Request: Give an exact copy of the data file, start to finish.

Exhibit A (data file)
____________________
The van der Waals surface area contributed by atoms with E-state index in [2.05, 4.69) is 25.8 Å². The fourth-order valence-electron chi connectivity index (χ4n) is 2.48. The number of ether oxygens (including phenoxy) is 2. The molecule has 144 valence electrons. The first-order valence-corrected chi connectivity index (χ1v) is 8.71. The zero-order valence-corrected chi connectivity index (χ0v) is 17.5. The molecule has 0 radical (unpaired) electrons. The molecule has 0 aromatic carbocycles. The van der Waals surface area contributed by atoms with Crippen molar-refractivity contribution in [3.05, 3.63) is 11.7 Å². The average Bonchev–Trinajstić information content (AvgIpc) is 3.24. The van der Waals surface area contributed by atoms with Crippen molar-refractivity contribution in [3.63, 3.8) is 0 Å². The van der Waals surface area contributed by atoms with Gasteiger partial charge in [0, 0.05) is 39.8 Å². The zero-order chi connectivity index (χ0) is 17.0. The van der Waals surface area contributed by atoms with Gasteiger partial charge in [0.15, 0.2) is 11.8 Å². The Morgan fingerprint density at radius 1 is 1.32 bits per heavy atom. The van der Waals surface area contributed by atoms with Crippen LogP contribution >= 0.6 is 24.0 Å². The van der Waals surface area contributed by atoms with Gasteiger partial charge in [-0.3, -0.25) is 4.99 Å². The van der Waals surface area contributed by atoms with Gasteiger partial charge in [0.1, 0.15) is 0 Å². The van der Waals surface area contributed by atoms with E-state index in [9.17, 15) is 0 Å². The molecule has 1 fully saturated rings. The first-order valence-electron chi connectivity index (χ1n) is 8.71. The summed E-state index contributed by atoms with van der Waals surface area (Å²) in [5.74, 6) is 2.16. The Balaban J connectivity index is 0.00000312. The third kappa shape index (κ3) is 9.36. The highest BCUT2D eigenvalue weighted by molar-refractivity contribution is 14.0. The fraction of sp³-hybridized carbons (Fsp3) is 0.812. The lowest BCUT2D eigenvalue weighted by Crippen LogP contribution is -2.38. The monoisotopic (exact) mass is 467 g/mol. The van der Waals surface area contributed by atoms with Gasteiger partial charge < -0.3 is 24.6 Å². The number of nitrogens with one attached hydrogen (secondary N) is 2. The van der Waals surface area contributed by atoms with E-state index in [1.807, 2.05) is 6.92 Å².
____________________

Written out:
The van der Waals surface area contributed by atoms with E-state index in [2.05, 4.69) is 25.8 Å². The fourth-order valence-electron chi connectivity index (χ4n) is 2.48. The number of ether oxygens (including phenoxy) is 2. The molecule has 144 valence electrons. The first-order valence-corrected chi connectivity index (χ1v) is 8.71. The zero-order valence-corrected chi connectivity index (χ0v) is 17.5. The molecule has 0 radical (unpaired) electrons. The molecule has 0 aromatic carbocycles. The van der Waals surface area contributed by atoms with Crippen molar-refractivity contribution in [3.05, 3.63) is 11.7 Å². The average Bonchev–Trinajstić information content (AvgIpc) is 3.24. The van der Waals surface area contributed by atoms with Crippen molar-refractivity contribution in [3.63, 3.8) is 0 Å². The van der Waals surface area contributed by atoms with Gasteiger partial charge in [0, 0.05) is 39.8 Å². The zero-order chi connectivity index (χ0) is 17.0. The van der Waals surface area contributed by atoms with Gasteiger partial charge in [0.15, 0.2) is 11.8 Å². The Morgan fingerprint density at radius 1 is 1.32 bits per heavy atom. The van der Waals surface area contributed by atoms with Crippen LogP contribution >= 0.6 is 24.0 Å². The van der Waals surface area contributed by atoms with Gasteiger partial charge in [-0.3, -0.25) is 4.99 Å². The van der Waals surface area contributed by atoms with Gasteiger partial charge in [0.1, 0.15) is 0 Å². The van der Waals surface area contributed by atoms with E-state index in [9.17, 15) is 0 Å². The molecule has 1 fully saturated rings. The first-order valence-electron chi connectivity index (χ1n) is 8.71. The summed E-state index contributed by atoms with van der Waals surface area (Å²) in [5.74, 6) is 2.16. The Balaban J connectivity index is 0.00000312. The third kappa shape index (κ3) is 9.36. The highest BCUT2D eigenvalue weighted by molar-refractivity contribution is 14.0. The fraction of sp³-hybridized carbons (Fsp3) is 0.812. The lowest BCUT2D eigenvalue weighted by Crippen LogP contribution is -2.38. The monoisotopic (exact) mass is 467 g/mol. The van der Waals surface area contributed by atoms with Gasteiger partial charge < -0.3 is 24.6 Å². The number of nitrogens with one attached hydrogen (secondary N) is 2. The van der Waals surface area contributed by atoms with E-state index in [1.807, 2.05) is 6.92 Å².